Saturday, June 18, 2005
Movie Review: "Undertow"
Starring Jamie Bell, Josh Lucas, Devon Allen and Dermot Mulroney
Directed by David Gordon Green
While possessing some of the characteristics of a straight forward thriller, "Undertow" doesn't move like one. In fact, director David Gordon Green seems intent on keeping his film, which he co-wrote with Joe Conway, off the beaten path.
One way he does so comes through casting, with English actor Jamie Bell, who some might remember as the title character in "Billy Elliot," playing the central character, Chris Munn. Chris is a rebellious teen who has a propensity for getting in trouble, as demonstrated though the attention-grabbing opening credit sequence.
Living in isolation in rural Georgia with his dad John (Dermot Mulroney) and his younger brother Tim (Devon Allen), Chris is growing resentful of the restricted life imposed on him. After the death of his wife several years ago, John moved his family to the country to escape society and his past. But his past returns in the form of his brother Deel (Josh Lucas), who shows up after getting out of prison. Prior to his jail term, the brothers' relationship crumbled and John sees this as an opportunity to heal old wounds. But Deel has other ideas.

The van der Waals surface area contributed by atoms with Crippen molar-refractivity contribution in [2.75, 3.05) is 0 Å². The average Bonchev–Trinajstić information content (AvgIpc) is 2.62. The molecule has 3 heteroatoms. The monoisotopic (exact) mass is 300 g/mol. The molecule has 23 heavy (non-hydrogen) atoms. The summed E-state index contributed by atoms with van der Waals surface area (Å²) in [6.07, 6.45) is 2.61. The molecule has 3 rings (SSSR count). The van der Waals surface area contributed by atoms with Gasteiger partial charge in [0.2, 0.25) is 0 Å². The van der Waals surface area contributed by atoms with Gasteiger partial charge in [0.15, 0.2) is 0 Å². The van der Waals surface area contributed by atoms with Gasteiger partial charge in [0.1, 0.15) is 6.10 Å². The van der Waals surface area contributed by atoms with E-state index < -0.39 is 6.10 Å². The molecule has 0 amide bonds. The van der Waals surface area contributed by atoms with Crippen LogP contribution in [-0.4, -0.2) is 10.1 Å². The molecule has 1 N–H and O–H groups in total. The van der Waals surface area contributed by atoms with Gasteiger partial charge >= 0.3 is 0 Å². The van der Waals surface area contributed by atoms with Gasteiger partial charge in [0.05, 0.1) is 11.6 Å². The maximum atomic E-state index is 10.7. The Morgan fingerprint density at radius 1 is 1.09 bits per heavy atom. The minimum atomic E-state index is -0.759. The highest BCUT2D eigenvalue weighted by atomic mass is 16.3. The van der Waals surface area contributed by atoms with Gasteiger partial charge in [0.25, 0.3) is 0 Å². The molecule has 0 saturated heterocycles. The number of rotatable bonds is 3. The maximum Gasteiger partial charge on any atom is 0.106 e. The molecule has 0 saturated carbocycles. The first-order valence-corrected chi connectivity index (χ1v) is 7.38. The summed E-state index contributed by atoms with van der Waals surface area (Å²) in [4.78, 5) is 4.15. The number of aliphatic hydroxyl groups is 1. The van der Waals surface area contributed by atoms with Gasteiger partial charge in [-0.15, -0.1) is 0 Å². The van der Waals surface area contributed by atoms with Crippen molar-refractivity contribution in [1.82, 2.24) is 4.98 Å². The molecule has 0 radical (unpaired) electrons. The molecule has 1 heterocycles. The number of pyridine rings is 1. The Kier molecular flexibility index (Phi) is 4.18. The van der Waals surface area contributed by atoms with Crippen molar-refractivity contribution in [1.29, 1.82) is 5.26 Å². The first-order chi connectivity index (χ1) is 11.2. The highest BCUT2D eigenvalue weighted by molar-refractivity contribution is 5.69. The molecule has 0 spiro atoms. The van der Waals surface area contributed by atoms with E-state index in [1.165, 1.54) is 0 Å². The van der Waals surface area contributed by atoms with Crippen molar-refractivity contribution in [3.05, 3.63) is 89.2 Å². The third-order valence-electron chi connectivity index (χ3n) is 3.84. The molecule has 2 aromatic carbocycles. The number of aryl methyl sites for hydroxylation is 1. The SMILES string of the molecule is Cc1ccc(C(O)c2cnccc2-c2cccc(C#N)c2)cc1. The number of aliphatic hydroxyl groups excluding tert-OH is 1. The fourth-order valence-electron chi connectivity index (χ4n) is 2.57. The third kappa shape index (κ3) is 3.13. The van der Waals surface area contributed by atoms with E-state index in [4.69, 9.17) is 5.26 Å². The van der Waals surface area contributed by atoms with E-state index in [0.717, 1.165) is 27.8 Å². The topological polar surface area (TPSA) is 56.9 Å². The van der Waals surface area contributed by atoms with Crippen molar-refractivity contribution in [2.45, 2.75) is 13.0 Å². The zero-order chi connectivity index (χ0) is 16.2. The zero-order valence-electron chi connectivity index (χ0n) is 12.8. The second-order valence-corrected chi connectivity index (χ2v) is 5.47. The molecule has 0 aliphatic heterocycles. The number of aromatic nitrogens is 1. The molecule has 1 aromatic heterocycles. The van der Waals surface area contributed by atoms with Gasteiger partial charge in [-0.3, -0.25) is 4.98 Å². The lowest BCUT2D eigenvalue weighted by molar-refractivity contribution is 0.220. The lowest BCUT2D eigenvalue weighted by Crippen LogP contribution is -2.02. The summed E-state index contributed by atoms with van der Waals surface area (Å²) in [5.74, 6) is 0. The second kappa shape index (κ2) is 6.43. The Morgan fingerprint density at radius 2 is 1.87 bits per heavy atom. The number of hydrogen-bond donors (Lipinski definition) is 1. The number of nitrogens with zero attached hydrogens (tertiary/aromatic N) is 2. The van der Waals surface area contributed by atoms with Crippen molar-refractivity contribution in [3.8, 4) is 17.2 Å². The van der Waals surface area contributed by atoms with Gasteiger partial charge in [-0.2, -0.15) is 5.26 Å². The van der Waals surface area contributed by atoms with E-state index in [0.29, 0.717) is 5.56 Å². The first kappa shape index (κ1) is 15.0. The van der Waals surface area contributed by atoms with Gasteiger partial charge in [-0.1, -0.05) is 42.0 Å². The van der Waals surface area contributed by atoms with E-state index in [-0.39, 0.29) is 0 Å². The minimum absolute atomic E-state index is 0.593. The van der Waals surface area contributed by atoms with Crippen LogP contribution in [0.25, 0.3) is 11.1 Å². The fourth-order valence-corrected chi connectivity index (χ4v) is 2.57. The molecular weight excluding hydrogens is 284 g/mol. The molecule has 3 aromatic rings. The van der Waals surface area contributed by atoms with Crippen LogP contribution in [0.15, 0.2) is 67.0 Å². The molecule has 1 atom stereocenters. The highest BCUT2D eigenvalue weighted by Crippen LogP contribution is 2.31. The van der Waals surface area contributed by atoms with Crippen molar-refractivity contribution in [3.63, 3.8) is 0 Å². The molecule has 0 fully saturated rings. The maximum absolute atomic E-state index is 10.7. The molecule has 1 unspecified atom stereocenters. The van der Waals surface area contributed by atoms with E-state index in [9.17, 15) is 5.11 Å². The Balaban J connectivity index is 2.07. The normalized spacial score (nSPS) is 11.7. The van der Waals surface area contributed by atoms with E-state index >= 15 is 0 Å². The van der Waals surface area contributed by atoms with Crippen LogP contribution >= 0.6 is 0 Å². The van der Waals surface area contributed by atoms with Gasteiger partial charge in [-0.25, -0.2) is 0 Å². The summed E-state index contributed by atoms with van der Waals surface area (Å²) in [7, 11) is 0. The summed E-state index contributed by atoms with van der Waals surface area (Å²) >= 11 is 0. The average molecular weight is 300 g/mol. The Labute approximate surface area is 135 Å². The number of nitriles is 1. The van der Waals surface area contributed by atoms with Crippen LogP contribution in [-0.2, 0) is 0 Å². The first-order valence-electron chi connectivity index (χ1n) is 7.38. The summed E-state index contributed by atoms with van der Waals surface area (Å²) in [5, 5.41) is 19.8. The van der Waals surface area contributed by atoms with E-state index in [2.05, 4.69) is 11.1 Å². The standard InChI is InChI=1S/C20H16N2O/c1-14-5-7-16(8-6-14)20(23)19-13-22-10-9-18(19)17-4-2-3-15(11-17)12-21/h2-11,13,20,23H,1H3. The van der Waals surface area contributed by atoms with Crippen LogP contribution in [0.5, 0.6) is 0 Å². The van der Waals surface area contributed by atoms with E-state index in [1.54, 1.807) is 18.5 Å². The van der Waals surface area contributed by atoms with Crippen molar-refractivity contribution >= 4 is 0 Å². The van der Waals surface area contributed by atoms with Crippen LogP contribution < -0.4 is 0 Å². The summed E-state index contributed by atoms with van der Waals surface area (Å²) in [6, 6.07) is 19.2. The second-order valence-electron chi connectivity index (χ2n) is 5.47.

Deel seeks what he believes to be his fair share of some gold coins left to John by their late father, which leads to Chris and Tim fleeing for their lives into the woods and swamps of the country.
While Deel does pursue the boys through the remainder of the film, the movie isn't really interested in showing thrilling chase scenes. Instead, Green chooses to keep the focus primarily on the two young brothers, well portrayed by Bell and Allen. Bell is particularly impressive, adopting a convincing southern accent while maintaining a strong screen presence in what had to be a physical role. Lucas is also effective in keeping his character away from a one-note cliché, hinting at the sadness underneath the resentment he harbors towards his brother.
While it couldn't be deemed original, Green does display a unique filming style, making frequent use of freeze frames and scenes fading to black. The film is also well shot, even though this shows a more dilapidated and backwoods south than typically portrayed in movies.
However, the pacing is a bit slack at times, with some scenes tending to linger longer than necessary to make their point. Add to it the fact that the movie doesn't stick to too many conventions, and some people could be turned off from a few of its odd charms.
Although he has made two previous films, "George Washington" and "All the Real Girls," I was not familiar with Green prior to this film. While "Undertow" is a bit rough around the edges and isn't entirely successful in maintaining interest, Green shows he is a name to watch. He possesses some definite filmmaking skills and where he goes from here should be interesting.
(Rated R for violence.)